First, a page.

How One Man Invented A Color That Changed the WorldBook - 2001
"By bringing Perkin into the open and documenting his life and work, Garfield has done a service to history."--Chicago Tribune "[A]n inviting cocktail of Perkin biography, account of the dye industry and where it led, and social and cultural history up to the present."--American Scientist "Garfield leaps gracefully back and forth in time, as comfortable in the Victorian past as he is in the brave new world of petrochemicals and biochemistry."--Kirkus Reviews starred review. "[T]he delight of this book is seeing parallels to present-day trends."--"New York Times Book Review
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Detailing the life of William Perkins who in 1856 discovered the color Mauve from coal tar and decided to manufacture it starting a whole new industry of chemistry. A couple of things, he made his discovery early in life, made his fortune and then dropped out after selling his company. He then spent his life in relative obscurity, though funding research and other things with his money. It is interesting to note that the problems that he had are exactly the problems that we have in todays industry. This was a very fun read but material from Perkins himself are lacking because it appears that he did now write very much but got a lot of acclaim during his lifetime. It is sad that we do not hear more a bout him.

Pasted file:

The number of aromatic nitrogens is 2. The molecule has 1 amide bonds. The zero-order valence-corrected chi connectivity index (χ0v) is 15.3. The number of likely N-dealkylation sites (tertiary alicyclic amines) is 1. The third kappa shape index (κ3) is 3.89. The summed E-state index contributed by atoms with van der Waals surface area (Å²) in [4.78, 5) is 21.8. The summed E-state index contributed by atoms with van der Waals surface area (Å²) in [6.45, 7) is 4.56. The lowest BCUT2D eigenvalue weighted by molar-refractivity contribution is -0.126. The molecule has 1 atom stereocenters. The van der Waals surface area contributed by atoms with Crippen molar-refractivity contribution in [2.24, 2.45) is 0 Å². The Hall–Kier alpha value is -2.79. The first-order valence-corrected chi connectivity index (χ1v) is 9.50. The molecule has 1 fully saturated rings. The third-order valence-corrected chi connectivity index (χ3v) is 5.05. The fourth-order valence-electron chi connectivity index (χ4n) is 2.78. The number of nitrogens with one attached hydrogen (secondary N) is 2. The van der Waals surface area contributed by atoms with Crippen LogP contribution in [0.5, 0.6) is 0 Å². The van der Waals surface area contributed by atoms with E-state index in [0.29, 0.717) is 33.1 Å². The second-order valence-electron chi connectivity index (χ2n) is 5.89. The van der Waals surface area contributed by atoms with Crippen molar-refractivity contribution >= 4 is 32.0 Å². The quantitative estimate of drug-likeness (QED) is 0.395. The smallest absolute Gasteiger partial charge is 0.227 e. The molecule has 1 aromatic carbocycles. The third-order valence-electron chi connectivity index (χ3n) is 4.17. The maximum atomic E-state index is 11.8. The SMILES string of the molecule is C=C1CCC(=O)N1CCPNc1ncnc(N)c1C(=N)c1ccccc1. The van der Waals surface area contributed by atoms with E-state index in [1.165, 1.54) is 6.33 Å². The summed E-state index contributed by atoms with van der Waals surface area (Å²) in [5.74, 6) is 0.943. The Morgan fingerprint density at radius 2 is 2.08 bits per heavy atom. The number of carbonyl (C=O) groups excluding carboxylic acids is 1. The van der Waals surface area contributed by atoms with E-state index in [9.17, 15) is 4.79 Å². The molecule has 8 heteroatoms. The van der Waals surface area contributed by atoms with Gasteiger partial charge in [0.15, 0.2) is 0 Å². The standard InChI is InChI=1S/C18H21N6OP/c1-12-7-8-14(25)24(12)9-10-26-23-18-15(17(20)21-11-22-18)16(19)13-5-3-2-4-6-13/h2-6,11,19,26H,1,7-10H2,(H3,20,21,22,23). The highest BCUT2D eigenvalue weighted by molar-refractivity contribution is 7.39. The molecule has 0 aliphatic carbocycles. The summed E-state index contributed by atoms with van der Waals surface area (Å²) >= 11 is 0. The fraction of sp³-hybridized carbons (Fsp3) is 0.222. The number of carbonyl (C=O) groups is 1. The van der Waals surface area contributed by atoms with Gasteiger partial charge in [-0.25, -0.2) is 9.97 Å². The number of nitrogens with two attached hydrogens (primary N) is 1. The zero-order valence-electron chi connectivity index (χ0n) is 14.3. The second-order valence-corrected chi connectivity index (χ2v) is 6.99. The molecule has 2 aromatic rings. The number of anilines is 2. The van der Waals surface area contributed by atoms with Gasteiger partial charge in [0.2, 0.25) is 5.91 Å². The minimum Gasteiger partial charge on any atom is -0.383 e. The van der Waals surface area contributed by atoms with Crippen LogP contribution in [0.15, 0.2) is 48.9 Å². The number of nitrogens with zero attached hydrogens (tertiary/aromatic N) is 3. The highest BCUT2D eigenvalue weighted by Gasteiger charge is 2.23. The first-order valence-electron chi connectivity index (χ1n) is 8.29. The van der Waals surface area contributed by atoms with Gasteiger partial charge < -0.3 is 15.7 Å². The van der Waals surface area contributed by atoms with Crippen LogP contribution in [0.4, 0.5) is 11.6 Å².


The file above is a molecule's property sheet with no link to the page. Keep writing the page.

The impact and history of aniline dyes on war, general research, and medicine. Commercial production of anilines started over 100 years ago in Europe, with the synthesis of a mauve pigment from aniline by William Perkin.
The dye was the residue produced by a misconceived attempt at the chemical synthesis of quinine. Instead of discarding the substance he explored the nature of what he had.
Serendipity is only going to occur to those with an open mind. The final section deals with modern medical and research applications such as how staining advanced microscopy.
Microhistory of the aniline dye industial start and how it changed our society.
It changed me to read the book because I never knew the history of the dye I used at work. Trypan blue only stains the dead cells leaving viable cells clear so a percent mortality can be estimated.
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